HOLLYWOOD—Horror in Hollywood is not easily accomplished. To deliver the thrills seriously, it involves a villain that is frightening, characters we care about and a narrative that sutures you right into the movie. I’ll admit, I’m not a fan of the found footage flick because it has been butchered to death, but the “The Gallows” delivers a bevy of surprises sure to leave theatergoers shaking in their seats.

The flick revolves around a group of high school students who decide to sneak into the school and halt production on a performance of the school play, “The Gallows,” 20 years after a gruesome accident claimed the death of student Charlie Grimille. What works well for the film is its ability to build a heightened level of suspense before the actual chaos begins to erupt.

The audience gets a fair depiction of the titular characters, and unlike most horror flicks, there is no huge body count. That is actually a good thing; it allows for the development of the characters and the narrative. The characters include Reese (Reese Mishler), Cassidy (Cassidy Gifford), Ryan (Ryan Shoos) and Pfeifer (Pfeifer Brown). They set-up the typical horror flick trope seen time and time again of teenage stereotypes: we have the jock, the cheerleader/mean girl, the brainy one and the goofball.

Writers and directors Travis Cluff and Chris Lofing do an amazing job at foreshadowing the imminent danger. We get a nice bit of backstory on who our characters are, as well as the mystery behind what transpired with Charlie. Our heroic teens decide to venture into the school after hours, and what ensues is absolutely utter chaos.

As a horror buff, it is extremely difficult to deliver a good scare to me; however, I appreciate the huge level of scares the “The Gallows” gives to moviegoers. There are so many ‘jump out of your seat’ moments; watching this picture in a crowded movie theater only adds to the fun. Imagine looking at the person next to you, wondering how they might react to a particular scare, and it’s you who becomes the laughing stock. Without spoiling too much, there is one locker scene that nearly caused me to jump right out of my seat.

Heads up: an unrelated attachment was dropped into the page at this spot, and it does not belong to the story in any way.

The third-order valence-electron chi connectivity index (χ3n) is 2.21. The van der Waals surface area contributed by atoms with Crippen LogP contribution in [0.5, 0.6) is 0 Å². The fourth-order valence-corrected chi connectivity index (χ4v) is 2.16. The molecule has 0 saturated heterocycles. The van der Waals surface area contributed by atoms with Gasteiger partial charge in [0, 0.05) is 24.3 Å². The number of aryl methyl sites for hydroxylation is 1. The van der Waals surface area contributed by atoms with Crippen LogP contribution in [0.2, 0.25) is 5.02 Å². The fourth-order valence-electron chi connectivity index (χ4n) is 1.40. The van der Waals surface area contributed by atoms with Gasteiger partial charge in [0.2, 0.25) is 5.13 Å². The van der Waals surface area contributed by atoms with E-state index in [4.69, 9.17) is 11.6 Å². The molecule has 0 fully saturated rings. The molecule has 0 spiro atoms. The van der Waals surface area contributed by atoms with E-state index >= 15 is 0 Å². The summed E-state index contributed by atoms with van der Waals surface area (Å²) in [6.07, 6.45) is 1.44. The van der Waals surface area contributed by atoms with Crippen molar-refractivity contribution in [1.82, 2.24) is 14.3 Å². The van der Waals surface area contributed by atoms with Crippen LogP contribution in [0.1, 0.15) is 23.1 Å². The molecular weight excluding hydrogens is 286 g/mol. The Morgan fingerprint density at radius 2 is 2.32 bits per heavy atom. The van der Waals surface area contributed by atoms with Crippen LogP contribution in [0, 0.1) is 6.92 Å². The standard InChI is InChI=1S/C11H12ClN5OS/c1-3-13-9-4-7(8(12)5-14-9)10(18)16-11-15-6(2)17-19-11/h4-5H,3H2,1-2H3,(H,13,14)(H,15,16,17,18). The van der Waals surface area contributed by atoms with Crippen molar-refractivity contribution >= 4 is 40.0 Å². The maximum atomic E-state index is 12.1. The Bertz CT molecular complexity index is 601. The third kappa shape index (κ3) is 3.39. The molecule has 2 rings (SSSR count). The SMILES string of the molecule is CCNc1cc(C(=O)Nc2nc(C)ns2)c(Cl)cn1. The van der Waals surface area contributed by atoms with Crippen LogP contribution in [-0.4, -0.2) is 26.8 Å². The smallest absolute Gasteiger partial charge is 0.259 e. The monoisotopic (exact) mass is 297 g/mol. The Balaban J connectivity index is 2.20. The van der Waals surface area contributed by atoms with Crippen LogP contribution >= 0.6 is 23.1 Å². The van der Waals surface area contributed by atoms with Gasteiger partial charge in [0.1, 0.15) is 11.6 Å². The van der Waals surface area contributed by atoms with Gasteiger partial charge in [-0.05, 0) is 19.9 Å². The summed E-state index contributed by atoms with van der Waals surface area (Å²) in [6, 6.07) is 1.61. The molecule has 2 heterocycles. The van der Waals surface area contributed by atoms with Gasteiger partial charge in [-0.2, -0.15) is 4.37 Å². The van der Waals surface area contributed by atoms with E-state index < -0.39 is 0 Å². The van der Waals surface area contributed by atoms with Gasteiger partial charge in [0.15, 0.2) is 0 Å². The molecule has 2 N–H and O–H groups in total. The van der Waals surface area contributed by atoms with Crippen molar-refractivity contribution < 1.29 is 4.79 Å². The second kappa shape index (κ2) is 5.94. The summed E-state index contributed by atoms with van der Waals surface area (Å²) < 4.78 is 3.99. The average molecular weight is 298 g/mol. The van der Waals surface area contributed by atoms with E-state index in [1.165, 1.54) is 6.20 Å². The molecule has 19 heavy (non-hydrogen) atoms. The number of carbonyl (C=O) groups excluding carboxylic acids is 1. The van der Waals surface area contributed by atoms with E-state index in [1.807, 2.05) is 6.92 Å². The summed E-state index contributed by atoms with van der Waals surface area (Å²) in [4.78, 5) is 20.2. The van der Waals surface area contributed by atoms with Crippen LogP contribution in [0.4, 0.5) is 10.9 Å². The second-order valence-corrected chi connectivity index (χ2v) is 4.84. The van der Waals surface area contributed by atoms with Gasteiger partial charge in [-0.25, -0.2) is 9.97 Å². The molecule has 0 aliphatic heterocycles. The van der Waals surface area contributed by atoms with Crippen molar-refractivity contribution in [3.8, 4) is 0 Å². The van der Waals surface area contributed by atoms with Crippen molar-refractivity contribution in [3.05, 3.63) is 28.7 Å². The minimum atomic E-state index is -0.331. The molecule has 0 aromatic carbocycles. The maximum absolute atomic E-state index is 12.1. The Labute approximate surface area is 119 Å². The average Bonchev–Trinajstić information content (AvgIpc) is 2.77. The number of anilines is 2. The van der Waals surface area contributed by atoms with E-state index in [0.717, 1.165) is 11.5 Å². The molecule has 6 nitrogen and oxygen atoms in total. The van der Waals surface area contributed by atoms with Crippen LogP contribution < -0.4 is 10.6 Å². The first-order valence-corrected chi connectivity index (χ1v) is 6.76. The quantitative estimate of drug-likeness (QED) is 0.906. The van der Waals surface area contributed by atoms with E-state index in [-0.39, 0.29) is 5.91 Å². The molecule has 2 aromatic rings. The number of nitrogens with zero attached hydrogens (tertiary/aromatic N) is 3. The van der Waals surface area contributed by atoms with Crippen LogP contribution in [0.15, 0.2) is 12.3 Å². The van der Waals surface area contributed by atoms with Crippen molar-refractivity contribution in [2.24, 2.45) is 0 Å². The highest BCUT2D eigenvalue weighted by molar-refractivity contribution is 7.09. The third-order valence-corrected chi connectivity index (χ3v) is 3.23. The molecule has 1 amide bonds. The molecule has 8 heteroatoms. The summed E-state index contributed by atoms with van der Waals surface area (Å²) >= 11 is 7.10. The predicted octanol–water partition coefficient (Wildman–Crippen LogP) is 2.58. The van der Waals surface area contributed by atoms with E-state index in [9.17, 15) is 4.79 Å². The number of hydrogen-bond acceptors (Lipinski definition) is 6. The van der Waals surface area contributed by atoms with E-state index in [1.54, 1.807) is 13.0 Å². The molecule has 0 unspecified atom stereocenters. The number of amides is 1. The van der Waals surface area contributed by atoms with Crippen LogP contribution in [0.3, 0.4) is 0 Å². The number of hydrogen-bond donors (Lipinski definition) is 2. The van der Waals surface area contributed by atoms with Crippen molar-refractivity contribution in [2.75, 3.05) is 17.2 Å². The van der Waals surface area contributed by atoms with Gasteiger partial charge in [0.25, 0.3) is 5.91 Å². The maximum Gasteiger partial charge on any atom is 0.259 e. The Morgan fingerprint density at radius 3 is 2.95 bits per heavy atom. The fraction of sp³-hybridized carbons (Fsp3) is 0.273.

Unlike prior found footage flicks such as “Paranormal Activity” and “The Blair Witch Project,” “The Gallows” doesn’t come across as painstakingly boring. There is always something occurring to keep the viewer on edge. The suspense that is built up to climactic moments doesn’t disappoint.

As most horror movies go, there are deaths in “The Gallows,” but not in the systematic way audiences have come to expect in the genre. These kids are fighters. Charlie toys with them at first, which is what I like about the narrative. It’s not just hack and whack and move onto the next; as spectators we begin to feel for these characters and we also partake in the grotesque fun that happens on the big screen.

“The Gallows” might be one of the smartest horror flicks I’ve seen in years because it delivers on all fronts: originality, great characters, a unique villain and plenty of scares. This is a movie that you shouldn’t miss, but also shouldn’t watch alone.